The rapid uptake in enterprise smartphones coupled with an exploding range of mobile device types is driving enterprises to consider mobile device management software to manage and secure their mobile devices
It is no surprise that the options for mobile devices are increasing both in terms of platforms and form factors. The tablet revolution means that the mobile OS could be present on a number of user devices. The key issue for IT departments will be how to best secure and manage tablet computers and other mobile devices so that organizations can capitalize on the productivity gains that mobility can provide.
BYOD: Bring your own device or demise?
Clearly the biggest shift in mobility has been the “Bring Your Own Device” or “BYOD” movement. In the traditional approach to enterprise mobility—what we call a corporate-liable approach—the company bought the device, paid for the service plan and operated the service environment. Most typically that was done using BlackBerry devices and a BlackBerry Enterprise Server (BES). Based on its security and manageability, BlackBerry became the de facto enterprise mobility solution for professional users, though there were managed solutions for Windows Mobile environments as well.
In response to user demands, some organizations are now allowing employees to use their own smartphones (i.e., individual-liable approach) to send and receive corporate emails, maintain business contacts, manage their calendars and possibly access other corporate applications. It is difficult to get a clear picture of how prevalent the BYOD approach has become. According to the Aberdeen Group, nearly three quarters of companies allow employee-owned smartphones and/or tablets to be used at work. One quarter of companies give employees a list of allowed devices, and almost 46% let employees bring in any device. Some 28% of companies do not support employee-owned devices.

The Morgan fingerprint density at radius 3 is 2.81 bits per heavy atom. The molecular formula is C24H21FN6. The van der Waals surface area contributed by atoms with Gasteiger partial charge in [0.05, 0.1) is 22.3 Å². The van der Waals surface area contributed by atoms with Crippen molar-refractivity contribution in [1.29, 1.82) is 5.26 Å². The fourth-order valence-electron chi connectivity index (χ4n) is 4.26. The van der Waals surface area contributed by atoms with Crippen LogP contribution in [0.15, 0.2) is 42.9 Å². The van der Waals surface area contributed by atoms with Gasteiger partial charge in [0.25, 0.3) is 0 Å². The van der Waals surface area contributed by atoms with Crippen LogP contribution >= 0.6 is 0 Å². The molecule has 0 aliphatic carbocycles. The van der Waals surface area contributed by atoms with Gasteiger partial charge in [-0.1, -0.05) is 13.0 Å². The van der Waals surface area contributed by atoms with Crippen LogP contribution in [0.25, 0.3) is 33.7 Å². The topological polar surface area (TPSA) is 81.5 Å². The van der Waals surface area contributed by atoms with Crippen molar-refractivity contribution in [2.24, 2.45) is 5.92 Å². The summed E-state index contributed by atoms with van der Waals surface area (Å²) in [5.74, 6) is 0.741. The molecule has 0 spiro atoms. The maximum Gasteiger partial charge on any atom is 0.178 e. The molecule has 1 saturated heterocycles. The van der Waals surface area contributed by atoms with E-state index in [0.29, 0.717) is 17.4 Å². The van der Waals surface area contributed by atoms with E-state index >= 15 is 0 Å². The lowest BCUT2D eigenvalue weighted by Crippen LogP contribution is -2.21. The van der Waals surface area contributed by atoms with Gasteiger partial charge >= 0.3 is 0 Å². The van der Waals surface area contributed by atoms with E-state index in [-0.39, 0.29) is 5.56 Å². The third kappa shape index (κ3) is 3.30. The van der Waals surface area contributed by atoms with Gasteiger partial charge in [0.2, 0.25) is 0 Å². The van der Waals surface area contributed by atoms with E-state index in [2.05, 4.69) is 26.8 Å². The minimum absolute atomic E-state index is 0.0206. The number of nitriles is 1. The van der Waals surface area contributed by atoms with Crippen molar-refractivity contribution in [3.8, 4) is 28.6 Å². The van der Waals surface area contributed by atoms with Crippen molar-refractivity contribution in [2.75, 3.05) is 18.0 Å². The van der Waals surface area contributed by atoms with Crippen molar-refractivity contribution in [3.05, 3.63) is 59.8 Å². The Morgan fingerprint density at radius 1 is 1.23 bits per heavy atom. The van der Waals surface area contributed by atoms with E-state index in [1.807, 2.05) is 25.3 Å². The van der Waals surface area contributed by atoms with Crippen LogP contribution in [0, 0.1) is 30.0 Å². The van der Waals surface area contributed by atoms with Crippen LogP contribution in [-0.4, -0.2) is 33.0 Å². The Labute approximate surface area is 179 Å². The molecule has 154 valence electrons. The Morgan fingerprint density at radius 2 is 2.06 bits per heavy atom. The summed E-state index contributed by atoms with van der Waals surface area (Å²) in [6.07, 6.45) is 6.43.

When you peel the onion back another layer, however, the picture becomes clearer. Government organizations and those in regulated industries are the least likely to support BYOD. While there are some exceptions, large organizations seem to be less likely to endorse BYOD policies. As you move to smaller organizations, the prevalence of individual-liable devices increases. Unfortunately what that means is those smaller companies will have the greatest need for mobile device management software, but they are typically the ones least likely to invest in it.
Reduced cost and increased employee satisfaction are the most frequently cited reasons to support BYOD. There’s no doubt that letting users have the device they want will make them happier, but the cost issue is a little harder to substantiate. One approach is to simply give the employee a fixed stipend based on his or her job level, so “savings” means dumping part of the cost off on the employee. Reduced support costs are also cited, but if you think “sink or swim” is a reasonable approach to user support, I guess you can replace your help desk with an answering machine. Unfortunately, having users spending their time figuring out problems on their computing devices is probably not a good use of their time.
It is clear that IT departments in larger organizations are feeling increased pressure from their users to widen the range of mobile devices they support. As the BlackBerry BES solution supports BlackBerry devices exclusively, providing that same level of management and security for non-BlackBerry (or more typically a mix of BlackBerry and non-BlackBerry devices) calls for a mobile device management system. These larger companies that are moving to a mix of mobile devices are the most promising segment for the mobile device management platforms.
Mobile device management overload